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It took nearly a half hour for the excitement to ebb enough for the honoree to make his way to the corner of Church Street and Gray Avenue, where the honorary street sign Morris “Dino” Robinson, Jr. Way awaited unveiling.
Mr. Robinson, co-founder of Shorefront Legacy Center, has given life and vibrancy to Black history in Evanston and on Chicago’s North Shore.
“There are people who work hard,” said Shorefront Board President Chip Ratliff to the crowd of about 50 who began gathering just after noon on April 3 for the 1 p.m. ceremony.
“There are people who have a vision. There are people who strive. And then there’s Dino, with all of these.
“Dino started this. He walked into an area historical society and asked to see the information on local Black history. This was in 1995. They brought out a file with three manila folders marked ‘Colored’ – in 1995.
“He wrote a book [“A Place We Can Call Home”], another book [“Through the Eyes of Us”], another book and [many] articles.” Mr. Robinson’s third book is “Gatherings: The History and Activities of the Emerson Street Branch YMCA.”
Mr. Ratliff continued, “There are 250 linear feet in the Shorefront collection.
“Dino has a vison, and it’s simple: Black history should be common knowledge. Black kids should know that we weren’t just slaves – we contributed.”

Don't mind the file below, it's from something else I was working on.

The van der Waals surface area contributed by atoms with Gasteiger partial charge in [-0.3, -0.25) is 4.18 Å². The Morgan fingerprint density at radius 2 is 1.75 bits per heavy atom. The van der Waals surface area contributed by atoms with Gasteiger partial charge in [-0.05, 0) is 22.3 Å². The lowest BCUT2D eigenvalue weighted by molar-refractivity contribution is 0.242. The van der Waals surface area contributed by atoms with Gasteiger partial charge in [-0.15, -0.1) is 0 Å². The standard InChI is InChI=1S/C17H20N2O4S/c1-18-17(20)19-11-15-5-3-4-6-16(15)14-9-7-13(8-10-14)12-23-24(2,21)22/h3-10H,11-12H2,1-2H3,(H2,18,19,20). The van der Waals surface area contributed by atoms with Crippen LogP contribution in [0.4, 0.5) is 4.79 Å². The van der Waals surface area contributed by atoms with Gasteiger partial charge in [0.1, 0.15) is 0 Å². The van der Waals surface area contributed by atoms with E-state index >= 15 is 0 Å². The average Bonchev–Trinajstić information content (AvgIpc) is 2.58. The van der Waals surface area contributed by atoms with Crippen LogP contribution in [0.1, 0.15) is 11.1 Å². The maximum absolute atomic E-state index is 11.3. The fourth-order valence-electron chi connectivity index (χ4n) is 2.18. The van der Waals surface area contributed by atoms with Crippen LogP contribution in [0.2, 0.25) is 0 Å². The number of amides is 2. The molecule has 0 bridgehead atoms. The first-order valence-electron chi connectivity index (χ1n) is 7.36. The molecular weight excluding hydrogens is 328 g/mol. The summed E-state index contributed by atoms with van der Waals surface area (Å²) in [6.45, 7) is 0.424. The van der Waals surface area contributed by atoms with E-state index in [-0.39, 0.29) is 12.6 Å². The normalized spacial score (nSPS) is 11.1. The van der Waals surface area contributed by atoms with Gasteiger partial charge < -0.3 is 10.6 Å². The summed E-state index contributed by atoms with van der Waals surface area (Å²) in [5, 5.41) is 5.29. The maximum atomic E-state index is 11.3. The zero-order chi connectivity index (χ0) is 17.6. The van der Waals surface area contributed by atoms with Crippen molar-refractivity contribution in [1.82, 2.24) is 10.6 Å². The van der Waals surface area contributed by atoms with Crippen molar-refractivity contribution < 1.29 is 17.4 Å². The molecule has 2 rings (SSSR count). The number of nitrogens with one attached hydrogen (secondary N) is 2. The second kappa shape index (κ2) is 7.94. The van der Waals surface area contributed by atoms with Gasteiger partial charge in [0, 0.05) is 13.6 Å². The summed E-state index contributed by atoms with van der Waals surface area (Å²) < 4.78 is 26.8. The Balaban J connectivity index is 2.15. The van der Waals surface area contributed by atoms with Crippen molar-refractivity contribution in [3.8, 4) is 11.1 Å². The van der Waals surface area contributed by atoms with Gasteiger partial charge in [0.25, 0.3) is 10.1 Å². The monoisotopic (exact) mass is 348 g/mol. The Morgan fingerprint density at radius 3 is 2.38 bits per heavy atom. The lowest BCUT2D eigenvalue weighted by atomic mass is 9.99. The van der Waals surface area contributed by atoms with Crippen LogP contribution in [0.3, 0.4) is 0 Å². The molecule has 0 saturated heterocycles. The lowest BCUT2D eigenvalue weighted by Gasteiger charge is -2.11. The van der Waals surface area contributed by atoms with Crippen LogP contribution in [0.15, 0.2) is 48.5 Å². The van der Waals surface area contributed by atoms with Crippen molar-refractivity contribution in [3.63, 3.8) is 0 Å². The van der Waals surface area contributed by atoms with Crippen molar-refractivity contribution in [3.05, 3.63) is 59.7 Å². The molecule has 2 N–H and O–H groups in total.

Mayor Stephen Hagerty said, “It’s a proud day. … The fact that Dino has dedicated his life to collecting the stories of Black residents in Evanston and the North Shore and Chicago is something that everyone will value for the rest of their lives. We all have a life story. We don’t know what impact that life has made. … That’s what you can learn at Shorefront.”
Robin Rue Simmons, alderman of the Fifth Ward, where Mr. Robinson lives, said Mr. Robinson’s archiving stories and his research “made it possible for us to do our reparations work.”
She also said, “What Dino has done for us, the Black community in Evanston, is create a sense of place … He came here and saw a rich people and a rich history.”
Mr. Robinson thanked his parents for moving to Evanston. “They came here and made themselves part of the community. I learned from my parents and grandparents.”
In Evanston, he said, “I saw a rich and vibrant community of entrepreneurs, movers and shakers taking up against the odds.”
He also thanked his wife, Claudette, for her support, mentioning that it was her desire to reclaim her dining room table, and more, that spurred the Shorefront Board into finding space for the collection.
“When I talk to kids at Evanston Township High School,” he said, “they may want to have a car when they’re 17. I tell them, ‘At 17, Fred Hutcherson had his own plane, and he flew it here.’
“Many people don’t know that [Evanstonian] Nellie Conley – stage name Madame Sul-Te-Wan – became a professional extra in more than 100 movies – even playing Dorothy Dandridge’s grandmother [one of the few parts in which she was given a speaking role].”
Looking up, he said, “Tina Lifford.” The noted actress, also an Evanstonian, shares the honorary street name with him.
“I’m honored to be a part of the vibrant historic community that welcomed me and shared their stories.”
Geneva Hallen, Shorefront Board member, said she attended the ceremony “to honor Dino. I think I’m going to cry. … It’s so well deserved. And we’ve got a perfect day.”